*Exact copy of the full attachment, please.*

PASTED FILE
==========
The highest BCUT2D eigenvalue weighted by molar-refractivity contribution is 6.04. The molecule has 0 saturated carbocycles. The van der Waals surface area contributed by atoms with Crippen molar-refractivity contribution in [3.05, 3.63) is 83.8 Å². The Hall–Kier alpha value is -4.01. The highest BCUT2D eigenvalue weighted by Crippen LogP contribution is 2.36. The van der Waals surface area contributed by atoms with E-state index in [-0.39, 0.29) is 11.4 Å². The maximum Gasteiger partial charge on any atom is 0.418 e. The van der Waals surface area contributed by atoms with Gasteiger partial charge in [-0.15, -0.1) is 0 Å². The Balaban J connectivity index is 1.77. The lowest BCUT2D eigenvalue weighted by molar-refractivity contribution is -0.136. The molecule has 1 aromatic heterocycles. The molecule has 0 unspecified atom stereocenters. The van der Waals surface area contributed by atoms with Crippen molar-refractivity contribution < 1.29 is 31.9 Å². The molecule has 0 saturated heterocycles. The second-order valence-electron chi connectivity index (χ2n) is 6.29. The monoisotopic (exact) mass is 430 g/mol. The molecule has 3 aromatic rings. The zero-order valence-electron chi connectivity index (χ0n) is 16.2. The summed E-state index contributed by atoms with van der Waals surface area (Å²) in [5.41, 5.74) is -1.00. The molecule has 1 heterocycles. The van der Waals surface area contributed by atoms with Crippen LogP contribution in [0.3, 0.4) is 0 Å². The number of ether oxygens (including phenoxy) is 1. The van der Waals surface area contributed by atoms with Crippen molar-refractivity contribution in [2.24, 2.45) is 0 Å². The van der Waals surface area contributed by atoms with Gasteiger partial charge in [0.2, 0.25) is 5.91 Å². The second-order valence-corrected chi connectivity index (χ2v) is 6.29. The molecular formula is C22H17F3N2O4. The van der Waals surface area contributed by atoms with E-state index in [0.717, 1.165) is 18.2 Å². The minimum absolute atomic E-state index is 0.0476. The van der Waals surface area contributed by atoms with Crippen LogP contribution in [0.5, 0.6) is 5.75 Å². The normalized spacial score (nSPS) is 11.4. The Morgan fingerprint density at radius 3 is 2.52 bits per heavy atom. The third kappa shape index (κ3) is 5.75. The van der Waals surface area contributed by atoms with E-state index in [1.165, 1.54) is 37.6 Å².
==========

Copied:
The highest BCUT2D eigenvalue weighted by molar-refractivity contribution is 6.04. The molecule has 0 saturated carbocycles. The van der Waals surface area contributed by atoms with Crippen molar-refractivity contribution in [3.05, 3.63) is 83.8 Å². The Hall–Kier alpha value is -4.01. The highest BCUT2D eigenvalue weighted by Crippen LogP contribution is 2.36. The van der Waals surface area contributed by atoms with E-state index in [-0.39, 0.29) is 11.4 Å². The maximum Gasteiger partial charge on any atom is 0.418 e. The van der Waals surface area contributed by atoms with Gasteiger partial charge in [-0.15, -0.1) is 0 Å². The Balaban J connectivity index is 1.77. The lowest BCUT2D eigenvalue weighted by molar-refractivity contribution is -0.136. The molecule has 1 aromatic heterocycles. The molecule has 0 unspecified atom stereocenters. The van der Waals surface area contributed by atoms with Crippen molar-refractivity contribution < 1.29 is 31.9 Å². The molecule has 0 saturated heterocycles. The second-order valence-electron chi connectivity index (χ2n) is 6.29. The monoisotopic (exact) mass is 430 g/mol. The molecule has 3 aromatic rings. The zero-order valence-electron chi connectivity index (χ0n) is 16.2. The summed E-state index contributed by atoms with van der Waals surface area (Å²) in [5.41, 5.74) is -1.00. The molecule has 1 heterocycles. The van der Waals surface area contributed by atoms with Crippen LogP contribution in [0.3, 0.4) is 0 Å². The number of ether oxygens (including phenoxy) is 1. The van der Waals surface area contributed by atoms with Crippen molar-refractivity contribution in [2.24, 2.45) is 0 Å². The van der Waals surface area contributed by atoms with Gasteiger partial charge in [0.2, 0.25) is 5.91 Å². The second-order valence-corrected chi connectivity index (χ2v) is 6.29. The molecular formula is C22H17F3N2O4. The van der Waals surface area contributed by atoms with E-state index in [0.717, 1.165) is 18.2 Å². The minimum absolute atomic E-state index is 0.0476. The van der Waals surface area contributed by atoms with Crippen LogP contribution in [0.5, 0.6) is 5.75 Å². The normalized spacial score (nSPS) is 11.4. The Morgan fingerprint density at radius 3 is 2.52 bits per heavy atom. The third kappa shape index (κ3) is 5.75. The van der Waals surface area contributed by atoms with E-state index in [1.165, 1.54) is 37.6 Å².